The Grotto of Emperor Tiberius or Grotta di Tiberio in Sperlonga
Back into the mists of time, according to legend and mythology, in around 1000 BC the Spartans founded a colony by the name of Amyclae close to the present day Sperlonga and lake of Fondi. Sperlonga’s original name Spelunca, was derived from the Latin word speluncae, meaning natural sea caves, many of which are to be found all along these shores.
It is known from contemporary accounts that the Emperor Tiberius was among the prosperous Romans to own villas along the coast of South Lazio. Tiberius was born in 42 BC and died in 37 AD. He ruled as Emperor from 14 AD until his death. He was the adopted son of Emperor Augustus. His sumptuous villa, situated at the base of Monte Ciannito in Sperlonga, incorporated a natural cave. This was transformed into an ornately decorated banqueting hall, where Tiberius dined with guests on an artificial island. The various courses are said to have been served on little boats that were floated across the ornamental sea water pool to the grand emperor’s table. Tiberius narrowly escaped death here, when rocks suddenly fell from the ceiling, killing several of his guests and servants. Tiberius was shielded and saved from the rock fall by his faithful confidant Sejanus. Tiberius also had a villa in Capri.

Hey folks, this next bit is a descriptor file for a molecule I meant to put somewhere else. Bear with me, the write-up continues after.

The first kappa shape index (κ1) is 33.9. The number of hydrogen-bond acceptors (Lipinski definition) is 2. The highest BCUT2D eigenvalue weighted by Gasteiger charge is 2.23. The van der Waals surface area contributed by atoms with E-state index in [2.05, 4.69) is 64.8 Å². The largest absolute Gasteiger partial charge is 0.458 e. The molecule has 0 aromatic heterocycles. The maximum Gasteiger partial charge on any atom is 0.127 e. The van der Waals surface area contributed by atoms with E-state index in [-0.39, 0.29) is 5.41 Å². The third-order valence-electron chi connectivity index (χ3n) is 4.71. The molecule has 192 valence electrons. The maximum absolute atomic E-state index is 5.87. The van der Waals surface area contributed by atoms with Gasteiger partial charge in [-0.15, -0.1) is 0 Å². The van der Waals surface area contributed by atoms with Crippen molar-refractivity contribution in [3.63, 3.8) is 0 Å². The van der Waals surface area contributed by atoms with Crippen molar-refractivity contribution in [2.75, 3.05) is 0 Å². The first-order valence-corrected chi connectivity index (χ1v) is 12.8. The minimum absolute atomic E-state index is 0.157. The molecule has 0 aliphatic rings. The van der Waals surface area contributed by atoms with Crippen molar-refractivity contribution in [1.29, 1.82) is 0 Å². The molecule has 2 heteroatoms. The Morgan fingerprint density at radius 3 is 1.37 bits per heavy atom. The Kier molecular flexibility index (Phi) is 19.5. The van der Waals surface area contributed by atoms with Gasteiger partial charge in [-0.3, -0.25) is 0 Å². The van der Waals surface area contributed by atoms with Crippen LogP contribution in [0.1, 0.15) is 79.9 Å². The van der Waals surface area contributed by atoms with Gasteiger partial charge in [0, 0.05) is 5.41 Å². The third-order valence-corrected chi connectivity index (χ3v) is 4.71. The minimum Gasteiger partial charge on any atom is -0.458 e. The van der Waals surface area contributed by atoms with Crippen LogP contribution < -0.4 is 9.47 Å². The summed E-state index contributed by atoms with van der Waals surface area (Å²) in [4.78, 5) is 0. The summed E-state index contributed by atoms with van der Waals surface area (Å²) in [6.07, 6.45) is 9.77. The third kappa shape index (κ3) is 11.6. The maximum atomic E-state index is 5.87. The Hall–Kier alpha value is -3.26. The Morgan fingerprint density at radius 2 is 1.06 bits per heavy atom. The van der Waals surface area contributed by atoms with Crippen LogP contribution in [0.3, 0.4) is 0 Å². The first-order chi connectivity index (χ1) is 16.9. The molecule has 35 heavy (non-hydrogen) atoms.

The Villa and Grotta di Tiberio
The Villa and Grotta di Tiberio can be found at the far end of Sperlonga’s Levante Beach.
The archaeological remains of these Roman dwellings include a military barracks, a marketplace and a small port. These lay buried for centuries in the sand dunes and were only unearthed during the construction of the new coastal road named the Via Flacca during the 1950’s.
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All other photos © Louise Shapcott